VANESSA GERA and DUSAN STOJANOVIC – April 3, 2018
ZAGREB, Croatia (AP) — The Croatian president thanks Argentina for taking in notorious pro-Nazi war criminals after World War II. In Bulgaria, a top politician calls the country’s Roma minority “ferocious humanoids.” And Hungary’s prime minister declares the “color” of Europeans should not mix with that of Africans or Arabs.
Ever since WWII, such views were taboo in Europe, confined to the far-right fringes. Today they are openly expressed by mainstream political leaders in parts of Central and Eastern Europe, part of a populist surge in the face of globalization and mass migration.
“There is something broader going on in the region which has produced a patriotic, nativist, conservative discourse through which far-right ideas managed to become mainstream,” said Tom Junes, a historian with the Human and Social Studies Foundation in Sofia, Bulgaria.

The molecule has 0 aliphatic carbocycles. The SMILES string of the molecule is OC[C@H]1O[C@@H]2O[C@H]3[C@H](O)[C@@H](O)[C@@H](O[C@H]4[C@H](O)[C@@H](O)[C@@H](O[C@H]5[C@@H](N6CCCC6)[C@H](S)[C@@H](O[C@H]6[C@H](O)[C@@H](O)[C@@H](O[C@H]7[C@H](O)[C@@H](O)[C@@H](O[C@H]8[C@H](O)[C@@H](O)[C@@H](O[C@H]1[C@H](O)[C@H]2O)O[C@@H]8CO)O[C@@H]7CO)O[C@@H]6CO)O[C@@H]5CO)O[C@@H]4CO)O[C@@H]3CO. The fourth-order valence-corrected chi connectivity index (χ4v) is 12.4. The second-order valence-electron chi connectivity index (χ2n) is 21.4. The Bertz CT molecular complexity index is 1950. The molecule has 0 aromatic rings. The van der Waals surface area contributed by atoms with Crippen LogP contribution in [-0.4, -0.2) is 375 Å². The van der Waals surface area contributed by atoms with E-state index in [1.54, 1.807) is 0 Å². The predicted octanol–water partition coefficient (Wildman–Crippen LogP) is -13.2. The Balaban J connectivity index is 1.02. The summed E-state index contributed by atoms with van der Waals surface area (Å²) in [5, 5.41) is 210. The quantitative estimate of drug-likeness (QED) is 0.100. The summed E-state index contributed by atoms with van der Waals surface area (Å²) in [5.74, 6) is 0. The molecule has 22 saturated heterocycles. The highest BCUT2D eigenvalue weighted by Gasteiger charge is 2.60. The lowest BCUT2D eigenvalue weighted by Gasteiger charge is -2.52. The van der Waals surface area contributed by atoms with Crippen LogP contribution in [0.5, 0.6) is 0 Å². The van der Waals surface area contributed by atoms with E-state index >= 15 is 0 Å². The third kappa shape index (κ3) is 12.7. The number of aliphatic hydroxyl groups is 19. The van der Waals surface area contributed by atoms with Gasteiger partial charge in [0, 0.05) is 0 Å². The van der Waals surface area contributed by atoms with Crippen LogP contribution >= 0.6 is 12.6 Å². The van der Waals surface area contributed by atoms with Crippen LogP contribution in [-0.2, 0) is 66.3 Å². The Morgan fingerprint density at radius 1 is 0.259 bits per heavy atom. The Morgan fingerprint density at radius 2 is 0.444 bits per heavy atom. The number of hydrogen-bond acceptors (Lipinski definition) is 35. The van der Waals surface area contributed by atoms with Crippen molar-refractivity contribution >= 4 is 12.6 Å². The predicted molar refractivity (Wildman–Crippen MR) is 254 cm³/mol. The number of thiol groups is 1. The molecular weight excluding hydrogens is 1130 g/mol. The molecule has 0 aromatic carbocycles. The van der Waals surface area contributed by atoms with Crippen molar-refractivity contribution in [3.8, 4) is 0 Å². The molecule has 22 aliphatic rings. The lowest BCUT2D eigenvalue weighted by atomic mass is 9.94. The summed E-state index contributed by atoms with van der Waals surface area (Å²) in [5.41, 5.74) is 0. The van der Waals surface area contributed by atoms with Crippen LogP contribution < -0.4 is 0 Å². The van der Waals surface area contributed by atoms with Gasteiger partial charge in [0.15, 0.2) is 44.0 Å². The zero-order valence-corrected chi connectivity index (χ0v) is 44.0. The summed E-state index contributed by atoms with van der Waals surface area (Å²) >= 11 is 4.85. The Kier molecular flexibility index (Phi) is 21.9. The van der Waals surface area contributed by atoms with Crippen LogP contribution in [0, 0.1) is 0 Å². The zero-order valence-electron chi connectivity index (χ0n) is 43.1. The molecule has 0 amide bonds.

In many places, the shift to the right has included the rehabilitation of Nazi collaborators, often fighters or groups celebrated as anti-communists or defenders of national liberation.